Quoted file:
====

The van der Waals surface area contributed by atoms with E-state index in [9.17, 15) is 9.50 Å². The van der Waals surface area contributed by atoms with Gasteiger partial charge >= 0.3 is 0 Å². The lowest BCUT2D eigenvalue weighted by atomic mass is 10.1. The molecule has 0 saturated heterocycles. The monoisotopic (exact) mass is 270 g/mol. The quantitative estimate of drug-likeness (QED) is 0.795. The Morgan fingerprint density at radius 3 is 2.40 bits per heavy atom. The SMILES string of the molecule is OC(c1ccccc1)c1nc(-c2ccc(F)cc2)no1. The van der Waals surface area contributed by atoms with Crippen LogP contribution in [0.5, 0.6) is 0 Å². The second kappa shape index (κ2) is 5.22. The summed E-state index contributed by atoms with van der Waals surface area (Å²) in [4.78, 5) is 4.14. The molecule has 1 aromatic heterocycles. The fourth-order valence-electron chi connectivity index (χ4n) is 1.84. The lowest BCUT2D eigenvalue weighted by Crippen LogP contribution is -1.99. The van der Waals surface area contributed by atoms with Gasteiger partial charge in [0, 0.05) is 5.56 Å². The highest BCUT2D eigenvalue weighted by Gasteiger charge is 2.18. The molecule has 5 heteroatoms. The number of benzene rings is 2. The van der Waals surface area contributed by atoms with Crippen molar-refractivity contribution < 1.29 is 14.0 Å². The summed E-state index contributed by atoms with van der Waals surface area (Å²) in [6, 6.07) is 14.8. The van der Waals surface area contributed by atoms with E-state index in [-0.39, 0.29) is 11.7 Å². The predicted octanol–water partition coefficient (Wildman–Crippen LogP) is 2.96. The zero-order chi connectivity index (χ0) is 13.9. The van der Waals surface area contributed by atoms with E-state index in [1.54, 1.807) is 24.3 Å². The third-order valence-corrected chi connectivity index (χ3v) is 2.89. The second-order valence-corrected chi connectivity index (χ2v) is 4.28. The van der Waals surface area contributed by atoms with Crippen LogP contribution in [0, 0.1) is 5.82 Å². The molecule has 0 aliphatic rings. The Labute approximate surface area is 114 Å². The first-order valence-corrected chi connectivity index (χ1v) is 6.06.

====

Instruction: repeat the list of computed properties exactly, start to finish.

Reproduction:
The van der Waals surface area contributed by atoms with E-state index in [9.17, 15) is 9.50 Å². The van der Waals surface area contributed by atoms with Gasteiger partial charge >= 0.3 is 0 Å². The lowest BCUT2D eigenvalue weighted by atomic mass is 10.1. The molecule has 0 saturated heterocycles. The monoisotopic (exact) mass is 270 g/mol. The quantitative estimate of drug-likeness (QED) is 0.795. The Morgan fingerprint density at radius 3 is 2.40 bits per heavy atom. The SMILES string of the molecule is OC(c1ccccc1)c1nc(-c2ccc(F)cc2)no1. The van der Waals surface area contributed by atoms with Crippen LogP contribution in [0.5, 0.6) is 0 Å². The second kappa shape index (κ2) is 5.22. The summed E-state index contributed by atoms with van der Waals surface area (Å²) in [4.78, 5) is 4.14. The molecule has 1 aromatic heterocycles. The fourth-order valence-electron chi connectivity index (χ4n) is 1.84. The lowest BCUT2D eigenvalue weighted by Crippen LogP contribution is -1.99. The van der Waals surface area contributed by atoms with Gasteiger partial charge in [0, 0.05) is 5.56 Å². The highest BCUT2D eigenvalue weighted by Gasteiger charge is 2.18. The molecule has 5 heteroatoms. The number of benzene rings is 2. The van der Waals surface area contributed by atoms with Crippen molar-refractivity contribution < 1.29 is 14.0 Å². The summed E-state index contributed by atoms with van der Waals surface area (Å²) in [6, 6.07) is 14.8. The van der Waals surface area contributed by atoms with E-state index in [-0.39, 0.29) is 11.7 Å². The predicted octanol–water partition coefficient (Wildman–Crippen LogP) is 2.96. The zero-order chi connectivity index (χ0) is 13.9. The van der Waals surface area contributed by atoms with E-state index in [1.54, 1.807) is 24.3 Å². The third-order valence-corrected chi connectivity index (χ3v) is 2.89. The second-order valence-corrected chi connectivity index (χ2v) is 4.28. The van der Waals surface area contributed by atoms with Crippen LogP contribution in [0, 0.1) is 5.82 Å². The molecule has 0 aliphatic rings. The Labute approximate surface area is 114 Å². The first-order valence-corrected chi connectivity index (χ1v) is 6.06.